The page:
As the teams skated and played throughout the period, the whole reason my son attended happened right in front of us. Ovechkin scored his 21st goal of the season, leaving him five goals shy of Dionne’s record 731 career goals. Ovi is one of my son’s favorite players and seeing the joy on his face when finally getting to see his idol score in person was a priceless moment. But what of our Sabres as this goal would put them in a 2-0 deficit? 

Fans, this is where I think you need to think strongly about coming to the arena and watching these Sabres play. These are not the “scary good” Sabres of old, but a YOUNG team that is finally learning how to play together and give us a glimpse of the future. This night was a glimpse of Sam Reinhart at Center Ice, of Arttu Ruotsalainen’s first NHL game, and of a defense pairing that may be here to stay. Rasmus Dahlin looks like the smooth skater we longed for when he was drafted and his defense partner, fellow youngster Henri Jokiharju with his blister of a wrister brought the score to 2-1. These Sabres are playing with fun and purpose. The hot hand of the reinvigorated Casey Mittelstadt who showed off a pair of “sick mitts” as he scored a beauty of a goal to bring the team within one in the second period, giving him four goals and two assists in six games. When Washington scored the goal to give them a two-goal edge in the third period, the team that we watched for the past few months may have succumbed at that point. These young bucks, however, were not finished and played hard and pushed the envelope to try and get the equalizer. Tage Thompson who has three goals in five games, potted the last goal of the night, but unfortunately the team lost this one to the Washington Capitals 4-3.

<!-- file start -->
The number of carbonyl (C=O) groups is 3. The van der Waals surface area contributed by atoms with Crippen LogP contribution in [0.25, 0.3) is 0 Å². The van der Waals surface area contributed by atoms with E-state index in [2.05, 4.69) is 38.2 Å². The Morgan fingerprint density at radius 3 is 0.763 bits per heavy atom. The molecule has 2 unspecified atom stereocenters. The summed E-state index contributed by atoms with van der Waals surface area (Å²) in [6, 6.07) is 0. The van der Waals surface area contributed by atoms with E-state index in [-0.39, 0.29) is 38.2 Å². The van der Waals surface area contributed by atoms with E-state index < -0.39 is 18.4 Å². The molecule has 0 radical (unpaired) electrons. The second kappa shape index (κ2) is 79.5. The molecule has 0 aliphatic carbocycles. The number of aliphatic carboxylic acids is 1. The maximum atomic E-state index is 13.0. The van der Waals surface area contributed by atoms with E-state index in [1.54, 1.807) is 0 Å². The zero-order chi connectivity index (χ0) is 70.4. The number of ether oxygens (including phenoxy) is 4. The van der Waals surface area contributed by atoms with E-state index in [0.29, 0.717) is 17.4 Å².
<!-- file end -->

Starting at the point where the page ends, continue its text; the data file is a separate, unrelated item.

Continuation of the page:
When you take your seat in KeyBank Center before the end of this year and experience this unique setting, the team that takes the ice will not be one you are used to seeing. They are a genuinely fun team to watch. There is frustration with the years behind us and with wanting to get back to a packed house both literally and figuratively, but this team WILL entertain you. They will bring you out of your seats as Rasmus Ristolainen delivers a good-old-fashioned hip check for the Carubba Gerber Collision of the game.